This is the personal website of scientist Dr. Jesse Dorrestijn.

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Contact

jesse at jessedorrestijn.nl

Position

At the moment, I give private mathematics lessons in Amsterdam. In the future, I hope to obtain a scientific position at a university or (governmental) institute.

Bio and CV

I am a Dutch scientist (and singer-songwriter). This is a link to my CV.

Interests

My scientific interests are mathematics - this is my background - and atmospheric sciences - the field in which I started working after my Master mathematics. For my PhD I studied the representation of atmospheric clouds and convection in weather and climate models - by using mathematical approaches, e.g. stochastic processes, data-driven methods.

The main motivation to do science is my interest in nature, Earth, the solar system, and the universe. Find out and understand how nature works.

I worked at the Center for Climate Sciences at the NASA Jet Propulsion Laboratory (JPL)/California Institute of Technology from November 2016 until November 2017. I was a Caltech Postdoctoral Scholar at JPL in the Atmospheric Physics and Weather group. I worked with satellite data of temperature and humidity / clouds with the goal of understanding more about atmospheric clouds to be able to improve the representations of clouds and convection in weather and climate models.
JPL

A list of topics that I like:

Atmosphere

Mathematics

(I'm not an expert in all these topics.)

Scientific Papers

A.P. Siebesma and J. Dorrestijn. New Pathways for Moist Convection Parameterisation. Current Trends in the Representation of Physical Processes in Weather and Climate Models, Springer, Singapore, 2019. 329-347. Springer, Singapore, 2019. 329-347.

J. Dorrestijn, B.H. Kahn, J. Teixeira and F.W. Irion. Instantaneous variance scaling of AIRS thermodynamic profiles using a circular area Monte Carlo approach, Atmos. Meas. Tech., 11, 2717-2733, 2018.

J. Dorrestijn, D.T. Crommelin, A.P. Siebesma, H.J.J. Jonker, and F. Selten. Stochastic convection parameterization with Markov chains in an intermediate complexity GCM. J. Atmos. Sci., 73:1367-1382, 2016.

J. Dorrestijn, D.T. Crommelin, A. Pier Siebesma, H.J.J. Jonker, and C. Jakob. Stochastic parameterization of convective area fractions with a multicloud model inferred from observational data. J. Atmos. Sci., 72:854-869, 2015.

J. Dorrestijn, D.T. Crommelin, J.A. Biello, and S.J. Böing. A data-driven multi-cloud model for stochastic parametrization of deep convection. Phil. Trans. R. Soc. A, 371:20120374, 2013.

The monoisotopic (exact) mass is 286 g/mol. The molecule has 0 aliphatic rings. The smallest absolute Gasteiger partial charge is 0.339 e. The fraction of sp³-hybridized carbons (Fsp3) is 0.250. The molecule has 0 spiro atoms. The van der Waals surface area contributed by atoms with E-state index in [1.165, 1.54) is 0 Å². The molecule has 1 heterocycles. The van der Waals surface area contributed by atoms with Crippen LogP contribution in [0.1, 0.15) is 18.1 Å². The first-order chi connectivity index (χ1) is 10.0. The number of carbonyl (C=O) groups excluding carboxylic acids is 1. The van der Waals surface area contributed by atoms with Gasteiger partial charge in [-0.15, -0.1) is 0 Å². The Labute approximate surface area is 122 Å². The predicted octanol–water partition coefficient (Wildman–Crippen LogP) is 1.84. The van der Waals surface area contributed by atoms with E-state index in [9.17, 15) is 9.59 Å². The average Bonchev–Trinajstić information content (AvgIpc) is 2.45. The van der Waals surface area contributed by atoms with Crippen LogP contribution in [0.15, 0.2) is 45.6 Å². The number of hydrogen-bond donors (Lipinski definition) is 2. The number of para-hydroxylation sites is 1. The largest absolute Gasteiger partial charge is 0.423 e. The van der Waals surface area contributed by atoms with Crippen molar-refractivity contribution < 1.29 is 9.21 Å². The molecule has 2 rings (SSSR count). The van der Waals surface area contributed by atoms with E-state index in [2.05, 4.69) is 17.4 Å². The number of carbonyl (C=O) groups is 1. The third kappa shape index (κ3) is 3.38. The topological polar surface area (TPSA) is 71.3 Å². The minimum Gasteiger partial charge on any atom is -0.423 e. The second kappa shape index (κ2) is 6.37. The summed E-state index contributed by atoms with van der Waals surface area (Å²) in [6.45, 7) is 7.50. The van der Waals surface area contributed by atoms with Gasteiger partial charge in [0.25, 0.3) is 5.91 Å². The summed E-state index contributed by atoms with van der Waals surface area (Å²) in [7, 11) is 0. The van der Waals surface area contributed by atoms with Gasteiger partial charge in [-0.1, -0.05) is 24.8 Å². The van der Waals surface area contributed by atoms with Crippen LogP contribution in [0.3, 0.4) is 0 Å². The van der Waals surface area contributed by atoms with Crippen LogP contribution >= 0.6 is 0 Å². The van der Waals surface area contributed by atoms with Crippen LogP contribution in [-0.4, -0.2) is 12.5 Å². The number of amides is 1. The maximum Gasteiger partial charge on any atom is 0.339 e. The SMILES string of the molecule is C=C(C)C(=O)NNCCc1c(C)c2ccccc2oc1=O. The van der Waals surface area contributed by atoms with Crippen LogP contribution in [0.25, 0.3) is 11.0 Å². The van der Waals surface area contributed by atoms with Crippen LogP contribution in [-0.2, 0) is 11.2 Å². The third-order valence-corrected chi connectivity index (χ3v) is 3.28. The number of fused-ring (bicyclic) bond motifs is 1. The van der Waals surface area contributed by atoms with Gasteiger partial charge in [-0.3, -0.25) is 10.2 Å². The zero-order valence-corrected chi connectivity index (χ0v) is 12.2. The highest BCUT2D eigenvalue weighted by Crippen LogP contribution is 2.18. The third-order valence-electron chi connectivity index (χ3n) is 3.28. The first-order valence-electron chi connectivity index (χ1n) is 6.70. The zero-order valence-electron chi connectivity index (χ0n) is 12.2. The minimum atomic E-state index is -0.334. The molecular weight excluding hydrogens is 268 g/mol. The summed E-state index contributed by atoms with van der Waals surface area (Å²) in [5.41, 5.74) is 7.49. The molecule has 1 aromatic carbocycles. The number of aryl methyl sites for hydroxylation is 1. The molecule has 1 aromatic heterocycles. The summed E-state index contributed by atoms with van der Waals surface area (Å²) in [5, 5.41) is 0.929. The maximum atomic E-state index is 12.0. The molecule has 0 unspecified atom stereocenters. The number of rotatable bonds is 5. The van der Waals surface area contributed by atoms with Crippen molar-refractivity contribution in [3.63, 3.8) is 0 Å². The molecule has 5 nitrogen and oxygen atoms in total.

J. Dorrestijn, D.T. Crommelin, A.P. Siebesma, and H.J.J. Jonker. Stochastic parameterization of shallow cumulus convection estimated from highresolution model data. Theor. Comput. Fluid Dyn., 27:133-148, 2013.

Posters

I made a poster about my PhD research. It won the best poster award at the Nederlands Mathematisch Congres 2011 at Twente University. This is a link to my first poster.

I made a second poster. I presented this poster at the AGU Fall Meeting in San Francisco at Friday 7 December 2012 Hall A-C of the Moscone South building in the session A53F Cloud and Multiscale Modeling of the Atmosphere. This is a link to my second poster.

My third poster made for the Probabilistic Cellular Automata (PCA) Workshop in Eindhoven 2013: This is a link to my third poster.

My fourth poster made for the GEWEX meeting in Den Haag 2014: This is a link to my fourth poster.


Master's thesis mathematics

The topic of my Master's thesis was Benford's Law. If one investigates numbers obtained from the most various sources, one sees to his surprise that in general the first digits do not follow the expected uniform distribution. The first digits tend to be distributed logarithmically. That means that thirty percent of numbers starts with the digit 1. This strange phenomenon was found by Simon Newcomb in 1881 and by Frank Benford in 1937. The fact that the first digits of random numbers of random distributions are distributed as predicted by Benford has been proved by Ted Hill in 1995. In the article in which the proof was published, Ted Hill posed another problem: what kind of probability distributions satisfy Benford's Law? In my thesis I defined and examined Benford's Law for an arbitrary real base. Data has been used to illustrate the developed theory. I contacted Ted Hill, who came twice to Utrecht to help me improving my thesis. I received a NWO research grant to pay for Ted Hill's expenses.

This is a link to my master's thesis.

Dissertation

For my PhD research I looked at the representations of convective clouds in weather and climate models. The aim was to improve the representation of these clouds by using a mathematical tool: Markov chains. Markov chains are stochastic processes that switch between a finite number of states with certain probabilities. By estimating these probabilities from data of convection, a realistic model could be constructed. Data of convection was first obtained from Large-Eddy Simulation and later from a rain radar in Darwin, Australia. The new Markov chain model was used in a climate model of intermediate complexity "SPEEDY", to serve as a closure for the cloud base mass flux. I examined precipitation patterns in the tropics and how the model changed these patterns.

-->Link to dissertation pdf file -->

Matlab files

Here you can find Matlab codes that are focused on data-driven Markov chains, that I used during my PhD research at CWI, Amsterdam.

-->This is a link to the Matlab code page<--

Links to Youtube movies:

A Cloud type movie, corresponding to the work of the Trans. R. Soc. A paper (see papers).

Stochastic cellular automata movie, also corresponding to the work of the Trans. R. Soc. A paper (see papers).

Conferences, workshops:

past events




Last update: Dec. 11th, 2019